For years, conversations about the end of traditional schooling as we know it and the beginning of an era of digital education have gained traction. However, when the COVID-19 pandemic started, educators got an unexpected crash course in online learning. School leaders had to adapt to remote online learning quickly. However abrupt the shift, educators worldwide accomplished the transformation, developing new tools to facilitate this move. Whether strictly online, in-person or a hybrid of both, the pandemic has irrevocably changed the classroom, and schools have a strong drive to integrate into the digital era.
According to Munirah Khalid AlAjmi for ScienceDirect, “More than 128 million learners in over 190 countries have been affected by school closures during the pandemic…Teachers have had to upgrade their digital literacy skills as both users and educators, playing a primary role in encouraging learners to embrace technological literacy.” From Zoom to Google Classroom to several interactive apps, educators who once may have been unfamiliar with technology have had to learn as fast as possible.
So, it’s completely understandable why it may be frustrating for some people to start making this shift. “Many administrators want their schools to lead the way with technology, but there’s a disconnect if the administrators themselves don’t know how to use the technology,” notes Victoria Thompson from Edutopia. The author proposes that principals start seeing themselves as educational technology leaders and suggests that “[r]outinely working with the same tools that your faculty and staff use gives you the opportunity to craft realistic expectations for how hardware (tablets and computers) and software (word processors and multimedia presentations) can be used.” This represents the most basic first step to enter this new frontier, but, as a leader, one must go above and beyond.
Teaching the Teachers New Methods
To aid with this, the Office of Educational Technology has a website with guidance for educational leaders adapting to the online learning landscape. A particularly good piece of advice is to prioritize professional learning for teachers: “Just as the students learning with digital tools need time and support from schools and districts, teachers, too, need investment in professional learning from your digital learning leadership team.” Although most teachers already have some knowledge by now, taking the time to get familiar with applications, websites and programs will create the base for more robust development of educational technology in the classroom.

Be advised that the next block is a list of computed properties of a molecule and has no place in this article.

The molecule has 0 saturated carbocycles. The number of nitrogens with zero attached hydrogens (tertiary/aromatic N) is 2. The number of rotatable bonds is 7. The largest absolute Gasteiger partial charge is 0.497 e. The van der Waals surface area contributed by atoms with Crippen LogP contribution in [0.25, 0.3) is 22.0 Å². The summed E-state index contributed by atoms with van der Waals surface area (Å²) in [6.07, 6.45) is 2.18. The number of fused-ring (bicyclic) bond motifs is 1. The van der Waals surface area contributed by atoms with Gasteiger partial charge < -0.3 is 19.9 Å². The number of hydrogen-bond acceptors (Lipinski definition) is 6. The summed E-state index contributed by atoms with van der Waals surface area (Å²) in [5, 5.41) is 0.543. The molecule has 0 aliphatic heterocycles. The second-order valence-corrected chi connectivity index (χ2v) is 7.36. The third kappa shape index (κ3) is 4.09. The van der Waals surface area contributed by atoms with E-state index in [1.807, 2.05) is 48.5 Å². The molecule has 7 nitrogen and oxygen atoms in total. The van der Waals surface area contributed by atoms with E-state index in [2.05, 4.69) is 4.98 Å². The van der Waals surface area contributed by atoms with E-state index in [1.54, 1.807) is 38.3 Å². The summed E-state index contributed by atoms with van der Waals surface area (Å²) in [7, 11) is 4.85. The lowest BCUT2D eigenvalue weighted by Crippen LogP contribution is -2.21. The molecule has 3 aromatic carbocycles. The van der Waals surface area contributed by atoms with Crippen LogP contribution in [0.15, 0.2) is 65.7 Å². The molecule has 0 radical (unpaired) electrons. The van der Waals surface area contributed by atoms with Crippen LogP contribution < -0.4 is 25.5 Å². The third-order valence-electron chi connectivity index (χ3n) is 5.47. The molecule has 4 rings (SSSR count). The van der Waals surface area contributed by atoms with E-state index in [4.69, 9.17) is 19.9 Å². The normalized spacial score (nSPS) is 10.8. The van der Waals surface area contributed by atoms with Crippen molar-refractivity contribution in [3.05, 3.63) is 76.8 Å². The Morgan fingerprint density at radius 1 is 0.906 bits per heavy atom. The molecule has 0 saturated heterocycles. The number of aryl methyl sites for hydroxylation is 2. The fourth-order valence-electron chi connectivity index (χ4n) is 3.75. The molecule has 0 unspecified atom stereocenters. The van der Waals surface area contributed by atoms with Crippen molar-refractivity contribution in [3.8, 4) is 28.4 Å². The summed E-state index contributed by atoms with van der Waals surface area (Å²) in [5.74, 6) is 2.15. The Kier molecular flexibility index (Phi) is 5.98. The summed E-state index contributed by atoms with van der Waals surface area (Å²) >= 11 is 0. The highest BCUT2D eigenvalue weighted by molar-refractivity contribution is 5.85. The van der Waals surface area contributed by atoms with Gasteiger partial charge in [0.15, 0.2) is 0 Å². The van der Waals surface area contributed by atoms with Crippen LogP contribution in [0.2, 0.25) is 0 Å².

School leaders should not only consider offering professional development for teachers but also seeking out this knowledge as a principal. Lamar University’s Master of Education (M.Ed.) in Educational Technology Leadership online program, for example, offers courses like Designing Online Learning, Sharing Resources for Digital Environments and Assessing Digital Learning — which can prepare educators to excel in these roles.
We shouldn’t envision technology as a foe but as a friend. Integrating it into everyday school tasks and lessons can immensely improve the communication among school staff members, students and parents. Teaching students how to properly harness the technological tools at their disposal is also of utmost importance, as they need to learn to be responsible internet users. Overall, the best way to tackle technology use is to develop a plan and a shared vision that aligns with the school’s values. Having a clear goal will help avoid wasting time purchasing expensive gadgets and apps that will go unused and help leaders evaluate the success of the integration into the digital realm.